• Energization by the large-scale convection E-field
  • Energization by substorm injection fronts propagating in from the magnetotail
  • Radial diffusion of energetic particles mediated by ultra-low frequency (ULF) magnetohydrodynamic (MHD) waves
  • Transport and energization by intense magnetosonic waves generated by interplanetary shock impacts upon the magnetosphere
  • Coherent and stochastic acceleration and scattering of particles by small-scale, large-amplitude plasma structures, turbulence and waves (electromagnetic and electrostatic ion cyclotron waves, kinetic Alfven waves, solitary waves, electron phase space holes, zero frequency turbulence).

Why Measure E on Van Allen Probes?

  • The dynamics of the Earth’s radiation belts are all about particle energization, scattering, and transport; in other words, particle acceleration.
  • In collisionless plasmas, such as the Earth’s radiation belts, the electromagnetic field is responsible for all observed particle acceleration.

Particle acceleration occurs in the radiation belts at a variety of spatial and temporal scales:

  • ...from the large-scale E-field associated with the global circulation of plasma in the magnetosphere, down to small-scale structures in plasma density,
  • ...from the slow pumping of particles by ULF waves, to the scattering and energization by high-frequency whistlers.

EFW Instrument:

Image of Spin Plane Booms
Spin Plane Booms
Image of Axial Booms
Axial Booms

EFW Data Products:

Key Measurement Quantities:

  • Spin plane component of E at DC - 12 Hz (0.05 mV/m accuracy)
  • Spin axis component of E at DC - 12 Hz (~3 mV/m accuracy)
  • E- and B-field spectra for nearly-parallel and nearly-perpendicular to B components between 1 Hz and 12 kHz at 6-second cadence
  • Spacecraft potential estimate covering cold plasma densities of 0.1 to ~100 cm-3 at 1-second cadence
  • Burst recordings of high-frequency E- and B-field waveforms, as well as individual sensor potentials for interferometric analyses

Spacecraft InstrumentsRBSPICE

Van Allen Probes Ion Composition Experiment

RBSPICE will determine how space weather creates what is called the "storm-time ring current" around Earth and determine how that ring current supplies and supports the creation of radiation populations.

The geomagnetic field drives relativistic electron motion via time-dependent gradient-curvature drift. Thus, structural variations of the inner magnetospheric field due to storm-time ring current growth control transport and losses in the outer belt.

This investigation will accurately measure the ring current pressure distribution, which is needed to understand how the inner magnetosphere changes during geomagnetic storms and how that storm environment supplies and supports the acceleration and loss processes involved in creating and sustaining hazardous radiation particle populations.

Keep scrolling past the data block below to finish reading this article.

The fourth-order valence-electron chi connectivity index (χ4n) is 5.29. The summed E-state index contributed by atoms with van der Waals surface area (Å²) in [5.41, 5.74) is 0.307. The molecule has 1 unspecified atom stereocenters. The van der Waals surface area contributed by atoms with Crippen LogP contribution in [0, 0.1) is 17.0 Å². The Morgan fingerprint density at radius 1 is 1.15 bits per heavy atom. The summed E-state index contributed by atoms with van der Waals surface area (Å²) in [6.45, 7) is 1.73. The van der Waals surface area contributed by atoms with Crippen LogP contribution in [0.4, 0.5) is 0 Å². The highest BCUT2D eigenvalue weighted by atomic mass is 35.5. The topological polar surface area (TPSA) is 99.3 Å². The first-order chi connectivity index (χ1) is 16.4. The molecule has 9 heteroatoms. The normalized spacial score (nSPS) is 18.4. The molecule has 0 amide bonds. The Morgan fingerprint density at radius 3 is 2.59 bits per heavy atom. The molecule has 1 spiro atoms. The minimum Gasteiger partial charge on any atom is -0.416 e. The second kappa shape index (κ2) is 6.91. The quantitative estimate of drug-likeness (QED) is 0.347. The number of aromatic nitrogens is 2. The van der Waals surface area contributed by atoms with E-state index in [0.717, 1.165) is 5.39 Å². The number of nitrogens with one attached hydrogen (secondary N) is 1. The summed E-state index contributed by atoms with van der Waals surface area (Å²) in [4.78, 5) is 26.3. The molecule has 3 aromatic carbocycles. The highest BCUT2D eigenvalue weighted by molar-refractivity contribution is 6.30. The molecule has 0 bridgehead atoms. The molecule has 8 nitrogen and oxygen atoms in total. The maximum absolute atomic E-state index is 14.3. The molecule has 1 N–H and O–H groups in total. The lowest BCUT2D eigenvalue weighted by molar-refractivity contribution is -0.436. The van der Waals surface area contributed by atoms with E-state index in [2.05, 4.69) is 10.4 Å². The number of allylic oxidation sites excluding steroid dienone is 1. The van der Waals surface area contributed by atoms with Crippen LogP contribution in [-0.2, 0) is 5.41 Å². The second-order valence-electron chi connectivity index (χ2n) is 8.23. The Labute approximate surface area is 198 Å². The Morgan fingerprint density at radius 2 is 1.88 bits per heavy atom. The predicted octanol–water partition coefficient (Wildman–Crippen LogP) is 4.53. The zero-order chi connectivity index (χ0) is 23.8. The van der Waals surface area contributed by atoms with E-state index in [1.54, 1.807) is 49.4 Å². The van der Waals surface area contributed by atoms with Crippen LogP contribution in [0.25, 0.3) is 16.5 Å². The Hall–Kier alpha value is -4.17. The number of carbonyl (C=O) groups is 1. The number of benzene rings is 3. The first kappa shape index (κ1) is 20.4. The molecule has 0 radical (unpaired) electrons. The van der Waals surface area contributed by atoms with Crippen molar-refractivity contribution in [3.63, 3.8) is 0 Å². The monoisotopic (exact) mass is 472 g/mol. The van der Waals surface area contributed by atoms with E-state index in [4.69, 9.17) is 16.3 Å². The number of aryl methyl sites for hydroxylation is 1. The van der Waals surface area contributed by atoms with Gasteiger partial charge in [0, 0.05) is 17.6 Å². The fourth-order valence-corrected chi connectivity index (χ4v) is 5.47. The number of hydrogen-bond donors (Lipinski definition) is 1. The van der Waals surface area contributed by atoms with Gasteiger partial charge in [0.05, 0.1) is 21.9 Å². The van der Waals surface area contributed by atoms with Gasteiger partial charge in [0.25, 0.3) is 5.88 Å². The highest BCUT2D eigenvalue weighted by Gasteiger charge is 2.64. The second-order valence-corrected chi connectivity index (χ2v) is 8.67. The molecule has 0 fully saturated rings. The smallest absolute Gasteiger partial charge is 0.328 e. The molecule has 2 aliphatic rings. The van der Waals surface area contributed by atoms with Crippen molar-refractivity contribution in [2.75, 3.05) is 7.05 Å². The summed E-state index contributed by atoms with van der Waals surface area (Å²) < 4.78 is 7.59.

RBSPICE Science Investigation Objectives:

  • Understand the effects of the ring current and other storm phenomena on radiation electrons and ions
  • Understand how and why the ring current and associated phenomena vary during storms
  • Support development and validation of specification models of the radiation belts for solar cycle time scales

Measurement Requirements: Hot plasma pressure must be derived to calculate the ring current contribution to storm-time magnetic fields. Thus, it is necessary to resolve the full energy spectrum of the ring current as well as its composition (H, He, O).

RBSPICE Instrument:

Image of RBSP-RBSPICE Instrument

Puck

Ring-current ion composition, pitch-angle, and energy sensor.

RBSPICE-Puck covers the full range of expected ring current intensities, from quiet to extreme events, with a factor of 10 margin against saturation.

Measurement quality is independent of the angle between the B-field and the spin axis.

  • Ion composition energy range is low enough to determine the complete Ring Current energy density.
  • High angle and energy resolution provide detailed pitch-angle and energy spectra: Δθ = 22.5°, ΔE/E = 0.1

More information about RBSPICE can be found at http://RBSPICE.ftecs.com.

Spacecraft InstrumentsRPS

Relativistic Proton Spectrometer (RPS)

The RPS will measure inner Van Allen belt protons with energies from 50 MeV to 2 GeV. Presently, the intensity of trapped protons with energies beyond about 150 MeV is not well known and thought to be underestimated in existing specification models. Such protons are known to pose a number of hazards to astronauts and spacecraft, including total ionizing dose, displacement damage, single event effects, and nuclear activation. This instrument will address a priority highly ranked by the scientific and technical community and will extend the measurement capability of this mission to a range beyond that originally planned. The project’s goal is development of a new standard radiation model for spacecraft design.

RPS Science Investigation Objectives:

  • Support development of a new AP9/AE9 standard radiation model for spacecraft design
  • AFRL to develop and test model for Van Allen Probes data in general and RPS specifically
  • AP9 (protons) and AE9 (electrons) will provide standardized worst-case specifications: dose rate; internal charging/deep dielectric charging; surface charging (most intense fluxes in keV electrons)

Answer the following science questions:

  • How do solar energetic particle (SEP) events, large magnetic storms, and shocks/sudden commencements modify the Inner Belt?
  • What, in addition to cosmic ray albedo neutron decay (CRAND), determines the steady-state inner belt?
  • How does the inner belt decay during geomagnetic quiet time

RPS Instrument:

RBSP-RPS Spectrometer instrument figure

Relativistic Proton Spectrometer

RPS measures energy spectra and angular distributions of protons from 50 MeV to 2 GeV (expect full inner-zone spatial distributions with better-than-weekly cadence)

  • Energetic protons responsible for total dose in MEO for shielding thickness over 200 mils aluminum
  • Protons responsible for displacement damage
  • Telescope consists of 8 silicon detectors and a Cherenkov detector
  • Stacked Si detectors used for 50 MeV to ~400 MeV, incident angle constrained by 8-fold coincidence
  • Chenrenkov detector used for >400 MeV
  • Absolute flux accuracy: dJ/J ~10%
  • Energy resolution: dE/E ~30% @ 50 MeV, to 100% @ 2 GeV
  • Angular resolution: 30° instantaneous, 5°deconvolved
NASA Logo Van Allen Probes Logo